Because our function returns nothing, the value of the output data port 1 of the DLL Func Call component will be empty after invocation of the target DLL function.

In our sample program, we specified some arbitrary values for the text and color arguments. In input data port 3, we entered “Hello there!!!” for the text and “Red” for the color. The idea is that when the user clicks on the button in the form, the text of the button will be changed to whatever we supplied and its foreground color will change to the color given as well. To select a color you can click on the “…” browser button of the input argument editor and select “Color Browser” to visually compose a color name or RGBA color code. This is an example of how Synopsis allows you “translate” between high-level thinking and low-level technology. Synopsis is providing a unified way to reuse existing code.

To specify which UI component is to be affected, we connect the output data port of the UI Component Interface component to input data port 2 of the DLL Func Call component, which corresponds to the intPtr argument of our DLL function. Recall that the “Get IntPtr” service of the UI Component Interface component returns the memory address of the button in the form. We pass this value blindly to the DLL function which knows how to deal with the address value. Again we see how Synopsis allows us to refer to something in layman terms (i.e. the name of the button) and interface with something else (i.e. the DLL code) that requires nasty, nitty-gritty, crawl-on-your-hands-and-knees technical information such as memory locations of code, which we don’t care about.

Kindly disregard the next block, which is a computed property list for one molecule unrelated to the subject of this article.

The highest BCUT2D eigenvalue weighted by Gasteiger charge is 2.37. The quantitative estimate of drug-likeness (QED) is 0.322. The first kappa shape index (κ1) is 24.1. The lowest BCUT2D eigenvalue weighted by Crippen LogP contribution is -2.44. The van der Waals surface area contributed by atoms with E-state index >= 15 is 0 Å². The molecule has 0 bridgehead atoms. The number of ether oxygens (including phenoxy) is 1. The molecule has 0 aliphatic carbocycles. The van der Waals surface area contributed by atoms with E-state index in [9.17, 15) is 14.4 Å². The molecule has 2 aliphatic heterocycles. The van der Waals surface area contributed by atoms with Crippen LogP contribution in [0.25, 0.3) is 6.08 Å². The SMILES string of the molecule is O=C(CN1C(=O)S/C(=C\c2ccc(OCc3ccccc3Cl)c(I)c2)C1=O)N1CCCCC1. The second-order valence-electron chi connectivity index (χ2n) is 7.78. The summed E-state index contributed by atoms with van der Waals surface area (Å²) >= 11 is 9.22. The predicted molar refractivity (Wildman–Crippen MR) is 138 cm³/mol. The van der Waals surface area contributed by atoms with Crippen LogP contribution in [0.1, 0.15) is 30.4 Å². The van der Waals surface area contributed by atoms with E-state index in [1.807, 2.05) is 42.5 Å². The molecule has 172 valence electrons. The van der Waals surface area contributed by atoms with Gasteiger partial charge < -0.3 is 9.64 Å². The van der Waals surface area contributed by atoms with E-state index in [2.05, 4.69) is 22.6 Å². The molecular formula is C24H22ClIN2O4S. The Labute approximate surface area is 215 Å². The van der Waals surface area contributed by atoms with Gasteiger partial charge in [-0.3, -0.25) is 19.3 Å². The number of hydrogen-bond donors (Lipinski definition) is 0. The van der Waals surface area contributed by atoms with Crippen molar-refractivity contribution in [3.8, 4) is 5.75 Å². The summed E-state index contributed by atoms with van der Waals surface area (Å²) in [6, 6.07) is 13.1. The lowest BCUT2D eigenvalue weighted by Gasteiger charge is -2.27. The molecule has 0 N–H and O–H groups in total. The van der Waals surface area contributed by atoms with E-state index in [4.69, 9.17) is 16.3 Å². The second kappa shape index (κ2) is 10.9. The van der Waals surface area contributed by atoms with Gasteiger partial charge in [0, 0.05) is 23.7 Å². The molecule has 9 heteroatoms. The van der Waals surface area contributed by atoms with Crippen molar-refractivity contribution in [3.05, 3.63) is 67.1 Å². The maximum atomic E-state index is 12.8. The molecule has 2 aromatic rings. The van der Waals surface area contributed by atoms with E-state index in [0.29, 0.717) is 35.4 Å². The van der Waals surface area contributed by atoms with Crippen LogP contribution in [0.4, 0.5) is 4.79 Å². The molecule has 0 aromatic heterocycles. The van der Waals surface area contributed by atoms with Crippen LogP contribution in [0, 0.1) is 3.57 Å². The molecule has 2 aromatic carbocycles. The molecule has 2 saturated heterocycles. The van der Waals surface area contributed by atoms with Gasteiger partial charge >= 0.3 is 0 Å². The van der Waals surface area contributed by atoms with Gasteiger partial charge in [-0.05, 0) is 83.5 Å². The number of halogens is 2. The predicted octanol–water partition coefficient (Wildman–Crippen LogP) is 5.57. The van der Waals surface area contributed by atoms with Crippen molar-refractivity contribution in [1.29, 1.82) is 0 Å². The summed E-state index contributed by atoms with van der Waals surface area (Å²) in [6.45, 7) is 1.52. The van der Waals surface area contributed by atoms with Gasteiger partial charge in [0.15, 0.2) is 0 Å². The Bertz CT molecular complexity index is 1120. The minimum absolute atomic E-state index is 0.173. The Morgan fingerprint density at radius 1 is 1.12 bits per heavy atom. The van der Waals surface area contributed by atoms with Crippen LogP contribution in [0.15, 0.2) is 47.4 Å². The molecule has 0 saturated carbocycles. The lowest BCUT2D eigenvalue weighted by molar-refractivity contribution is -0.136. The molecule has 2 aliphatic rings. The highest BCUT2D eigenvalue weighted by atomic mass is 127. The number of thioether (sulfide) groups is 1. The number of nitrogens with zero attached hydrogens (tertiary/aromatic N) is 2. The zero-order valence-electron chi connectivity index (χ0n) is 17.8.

You can try running this program and experiment by selecting different arguments for the text and color arguments to see how the program behaves with different input.

Using the DLL Func Call component essentially boils down to specifying the name, arguments and return types of the DLL function that you want to call. Once defined, Synopsis then allows for seamless integration of the external code, effectively reusing the DLL function as a Synopsis component, no different than any other available from the component tray.